Here is my letter, which was published in the Guardian newspaper, on the fuss caused by the Danish cartoons of the Prophet Muhammad:
“Very many Muslims find themselves cringing between the charging rhinos of militant secularism and unreflective Islamism. On the one hand, the offending cartoons insult our most sacred values. This is not a question of free speech. In associating the Prophet with terrorism they only repeat in more grotesque form an allegation that has repeatedly been made. This last attack, following an endless stream of negative imagery emanating from Hollywood or CNN, and real attacks on Palestine, Iraq and Afghanistan, have been too much for some of us. But it is clear that most Europeans do not understand why the cartoons are so hurtful. The response called for is intelligent engagement with the media, not violent threats. Some Muslim countries also need to ensure that their own treatment of religious minorities is exemplary, according to Islamic principles, before they complain. And if Muslim countries wish to take political action against their enemies they should start by expelling the military bases of powers occupying Iraq.”
Although I found the cartoons offensive, I found the response more so. Some British Muslims made life even more difficult for the rest of us by holding up signs praising the tube bombs of July 2005. Nigerian Muslims attacked churches. Muslims rioted, threatened, and burned.
At times it seemed that the ‘leaders’ of Muslim countries were playing the cartoon thing up, for their own corrupt reasons. In Syria a mob burned the Danish embassy, conveniently showing
a). Islamists that the regime was on their side, and
b). The US that if the Syrian regime falls, these embassy-burners are the kind of wild animals the world will have to deal with.
In Syria embassies do not burn unless someone in charge has given permission for this to happen. And since when has the Syrian regime been a defender of Islam? Not so long ago Syrians used to be too scared to visit the mosque, or wear a beard or a hijab.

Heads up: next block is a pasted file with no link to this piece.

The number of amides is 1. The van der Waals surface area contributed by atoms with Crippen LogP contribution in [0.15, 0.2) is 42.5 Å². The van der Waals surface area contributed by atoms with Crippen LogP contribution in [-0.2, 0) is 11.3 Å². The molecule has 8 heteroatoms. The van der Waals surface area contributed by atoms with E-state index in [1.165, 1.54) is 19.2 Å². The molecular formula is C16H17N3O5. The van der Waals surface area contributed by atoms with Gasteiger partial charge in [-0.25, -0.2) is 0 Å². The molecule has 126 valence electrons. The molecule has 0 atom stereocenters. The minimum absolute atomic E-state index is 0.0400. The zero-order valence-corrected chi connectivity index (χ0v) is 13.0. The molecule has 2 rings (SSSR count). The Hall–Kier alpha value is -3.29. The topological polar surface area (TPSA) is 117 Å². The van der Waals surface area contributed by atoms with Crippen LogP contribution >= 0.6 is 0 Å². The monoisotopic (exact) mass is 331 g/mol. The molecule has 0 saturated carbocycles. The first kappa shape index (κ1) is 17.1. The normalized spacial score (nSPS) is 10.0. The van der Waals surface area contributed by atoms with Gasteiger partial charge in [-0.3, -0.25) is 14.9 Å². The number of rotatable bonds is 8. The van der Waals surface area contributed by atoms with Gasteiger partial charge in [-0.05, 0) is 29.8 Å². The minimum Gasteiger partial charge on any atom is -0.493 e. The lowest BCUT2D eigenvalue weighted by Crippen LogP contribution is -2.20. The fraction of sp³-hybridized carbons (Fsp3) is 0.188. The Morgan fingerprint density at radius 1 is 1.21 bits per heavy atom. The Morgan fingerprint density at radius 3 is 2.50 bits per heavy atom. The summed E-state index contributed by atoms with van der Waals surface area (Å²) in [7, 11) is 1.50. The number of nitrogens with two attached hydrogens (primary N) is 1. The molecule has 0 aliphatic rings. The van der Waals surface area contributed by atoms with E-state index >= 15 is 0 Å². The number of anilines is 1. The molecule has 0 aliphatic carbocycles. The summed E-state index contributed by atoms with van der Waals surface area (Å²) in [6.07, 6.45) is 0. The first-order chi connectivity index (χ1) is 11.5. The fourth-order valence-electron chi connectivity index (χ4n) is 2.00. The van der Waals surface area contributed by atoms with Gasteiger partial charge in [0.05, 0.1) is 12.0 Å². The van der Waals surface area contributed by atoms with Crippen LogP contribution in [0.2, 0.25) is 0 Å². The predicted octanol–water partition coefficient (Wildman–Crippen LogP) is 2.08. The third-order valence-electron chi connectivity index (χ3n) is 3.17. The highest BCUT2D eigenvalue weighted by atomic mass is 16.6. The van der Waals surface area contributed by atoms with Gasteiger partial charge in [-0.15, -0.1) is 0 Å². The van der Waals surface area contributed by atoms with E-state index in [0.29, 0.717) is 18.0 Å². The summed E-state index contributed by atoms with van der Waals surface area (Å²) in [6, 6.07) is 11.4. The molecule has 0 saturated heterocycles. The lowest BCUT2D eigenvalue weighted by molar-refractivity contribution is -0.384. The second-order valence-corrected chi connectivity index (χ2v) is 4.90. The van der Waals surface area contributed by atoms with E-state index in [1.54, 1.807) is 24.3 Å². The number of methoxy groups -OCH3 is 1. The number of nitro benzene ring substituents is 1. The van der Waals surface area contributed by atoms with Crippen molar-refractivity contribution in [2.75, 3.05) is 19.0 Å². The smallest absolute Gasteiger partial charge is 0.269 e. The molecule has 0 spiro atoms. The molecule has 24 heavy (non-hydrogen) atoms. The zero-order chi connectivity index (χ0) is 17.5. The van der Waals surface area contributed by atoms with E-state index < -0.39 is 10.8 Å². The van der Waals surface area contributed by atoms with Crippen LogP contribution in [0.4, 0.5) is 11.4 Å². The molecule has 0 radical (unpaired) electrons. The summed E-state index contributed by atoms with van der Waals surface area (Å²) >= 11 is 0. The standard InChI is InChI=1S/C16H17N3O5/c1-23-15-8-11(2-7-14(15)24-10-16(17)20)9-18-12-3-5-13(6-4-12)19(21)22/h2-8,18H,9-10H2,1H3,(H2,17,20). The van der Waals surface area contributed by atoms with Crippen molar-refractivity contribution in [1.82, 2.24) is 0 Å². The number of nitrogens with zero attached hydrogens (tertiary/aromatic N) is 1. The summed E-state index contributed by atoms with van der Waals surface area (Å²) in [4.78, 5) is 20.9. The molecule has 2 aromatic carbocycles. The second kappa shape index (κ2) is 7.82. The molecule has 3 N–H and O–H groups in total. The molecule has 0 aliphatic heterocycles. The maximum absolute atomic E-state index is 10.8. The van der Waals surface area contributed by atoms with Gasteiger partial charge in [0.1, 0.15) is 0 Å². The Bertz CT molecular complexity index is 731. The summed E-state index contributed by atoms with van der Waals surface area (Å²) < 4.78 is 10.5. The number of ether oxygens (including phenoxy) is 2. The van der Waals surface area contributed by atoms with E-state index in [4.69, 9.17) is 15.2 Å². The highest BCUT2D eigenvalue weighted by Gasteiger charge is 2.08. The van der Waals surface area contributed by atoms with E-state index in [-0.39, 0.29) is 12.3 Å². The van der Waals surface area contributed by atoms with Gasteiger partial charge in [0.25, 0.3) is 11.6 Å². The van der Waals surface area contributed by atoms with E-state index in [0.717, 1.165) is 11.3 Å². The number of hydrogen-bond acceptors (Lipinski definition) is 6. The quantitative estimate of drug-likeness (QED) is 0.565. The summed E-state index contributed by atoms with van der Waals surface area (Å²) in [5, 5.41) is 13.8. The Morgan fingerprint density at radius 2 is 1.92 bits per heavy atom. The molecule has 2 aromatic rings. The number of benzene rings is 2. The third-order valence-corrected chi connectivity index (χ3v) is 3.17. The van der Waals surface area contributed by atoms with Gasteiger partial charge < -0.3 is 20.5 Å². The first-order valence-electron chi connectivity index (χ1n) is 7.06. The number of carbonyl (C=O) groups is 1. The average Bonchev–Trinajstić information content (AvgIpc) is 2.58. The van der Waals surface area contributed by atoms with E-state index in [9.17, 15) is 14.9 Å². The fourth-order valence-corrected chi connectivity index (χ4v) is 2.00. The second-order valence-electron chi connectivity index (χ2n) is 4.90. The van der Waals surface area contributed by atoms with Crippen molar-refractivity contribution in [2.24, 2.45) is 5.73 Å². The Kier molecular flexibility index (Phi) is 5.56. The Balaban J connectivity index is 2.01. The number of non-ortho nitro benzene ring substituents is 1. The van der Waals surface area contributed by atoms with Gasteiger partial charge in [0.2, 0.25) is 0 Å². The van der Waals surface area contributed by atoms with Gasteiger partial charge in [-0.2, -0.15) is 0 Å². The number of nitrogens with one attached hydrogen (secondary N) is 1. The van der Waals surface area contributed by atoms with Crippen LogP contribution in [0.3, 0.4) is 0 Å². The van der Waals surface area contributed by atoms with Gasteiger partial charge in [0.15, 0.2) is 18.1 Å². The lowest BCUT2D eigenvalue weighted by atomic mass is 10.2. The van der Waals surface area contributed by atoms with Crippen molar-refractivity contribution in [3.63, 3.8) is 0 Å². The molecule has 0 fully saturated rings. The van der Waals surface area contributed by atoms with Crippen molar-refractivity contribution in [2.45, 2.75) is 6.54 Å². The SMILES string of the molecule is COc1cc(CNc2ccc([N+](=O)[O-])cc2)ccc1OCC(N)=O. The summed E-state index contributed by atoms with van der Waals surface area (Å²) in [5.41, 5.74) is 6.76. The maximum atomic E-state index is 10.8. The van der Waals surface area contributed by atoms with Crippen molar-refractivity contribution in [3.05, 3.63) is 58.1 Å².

In the Gulf country where I currently live there were articles in government-controlled newspapers encouraging a boycott of Danish goods, and supermarkets dutifully stripped these products from their shelves. This despite the fact that it was a private Danish newspaper that printed the cartoons, not the Danish government. Meanwhile, Gulf supermarket shelves continued to groan under the weight of American and British products. The military occupations of Iraq and Afghanistan, and military, financial and political support for the Israeli occupation, most definitely are the responsibility of the American and British governments.
A case of giving the people something to be angry about in the hope that they’ll keep quiet about much more serious things.
So far, the stupidest ‘leader’ in the Pope controversy has been the Pope himself. But this morning I read that churches in Palestine (not even Catholic, but Orthodox) have been firebombed, and that an Italian nun has been killed in Somalia. Please God, let the Muslims deal with this latest chapter in an intelligent and civilised way.
The Quran says, “We do not change the condition of a people until they change what is in themselves.”
At Brian Anthony’s excellent blog on living in Syria http://www.readingeagle.com/blog/syria/ a poster quotes the previous Pope.
“... we cannot fail to recognize the infidelities to the Gospel committed by some of our brethren, especially during the second millennium. Let us ask pardon for the divisions which have occurred among Christians, for the violence some have used in the service of the truth and for the distrustful and hostile attitudes sometimes taken towards the followers of other religions...”
John Paul II. Sunday, 12 March 2000
And the excellent Karen Armstrong comments here: